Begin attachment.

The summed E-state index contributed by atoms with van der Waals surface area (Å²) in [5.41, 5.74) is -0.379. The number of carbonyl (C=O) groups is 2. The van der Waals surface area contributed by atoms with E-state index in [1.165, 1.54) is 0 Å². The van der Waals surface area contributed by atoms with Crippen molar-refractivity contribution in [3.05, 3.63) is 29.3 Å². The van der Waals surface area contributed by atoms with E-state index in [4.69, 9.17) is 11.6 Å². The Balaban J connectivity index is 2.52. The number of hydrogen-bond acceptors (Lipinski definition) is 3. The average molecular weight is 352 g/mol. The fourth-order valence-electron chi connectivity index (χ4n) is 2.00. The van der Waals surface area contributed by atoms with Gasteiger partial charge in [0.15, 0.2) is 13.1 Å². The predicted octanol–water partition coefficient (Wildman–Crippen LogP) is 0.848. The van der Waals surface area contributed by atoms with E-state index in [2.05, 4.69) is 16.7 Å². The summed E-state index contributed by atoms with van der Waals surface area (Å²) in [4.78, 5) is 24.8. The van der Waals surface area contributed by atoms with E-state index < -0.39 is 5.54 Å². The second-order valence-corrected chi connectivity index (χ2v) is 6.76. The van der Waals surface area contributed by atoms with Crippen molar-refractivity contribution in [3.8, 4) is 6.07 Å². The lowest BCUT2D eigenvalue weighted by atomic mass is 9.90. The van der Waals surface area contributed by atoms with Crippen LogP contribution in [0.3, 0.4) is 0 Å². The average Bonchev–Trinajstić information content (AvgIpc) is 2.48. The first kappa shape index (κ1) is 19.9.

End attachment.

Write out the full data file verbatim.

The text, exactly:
The summed E-state index contributed by atoms with van der Waals surface area (Å²) in [5.41, 5.74) is -0.379. The number of carbonyl (C=O) groups is 2. The van der Waals surface area contributed by atoms with E-state index in [1.165, 1.54) is 0 Å². The van der Waals surface area contributed by atoms with Crippen molar-refractivity contribution in [3.05, 3.63) is 29.3 Å². The van der Waals surface area contributed by atoms with E-state index in [4.69, 9.17) is 11.6 Å². The Balaban J connectivity index is 2.52. The number of hydrogen-bond acceptors (Lipinski definition) is 3. The average molecular weight is 352 g/mol. The fourth-order valence-electron chi connectivity index (χ4n) is 2.00. The van der Waals surface area contributed by atoms with Gasteiger partial charge in [0.15, 0.2) is 13.1 Å². The predicted octanol–water partition coefficient (Wildman–Crippen LogP) is 0.848. The van der Waals surface area contributed by atoms with E-state index in [2.05, 4.69) is 16.7 Å². The summed E-state index contributed by atoms with van der Waals surface area (Å²) in [4.78, 5) is 24.8. The van der Waals surface area contributed by atoms with E-state index < -0.39 is 5.54 Å². The second-order valence-corrected chi connectivity index (χ2v) is 6.76. The van der Waals surface area contributed by atoms with Crippen molar-refractivity contribution in [3.8, 4) is 6.07 Å². The lowest BCUT2D eigenvalue weighted by atomic mass is 9.90. The van der Waals surface area contributed by atoms with Crippen LogP contribution in [0.3, 0.4) is 0 Å². The average Bonchev–Trinajstić information content (AvgIpc) is 2.48. The first kappa shape index (κ1) is 19.9.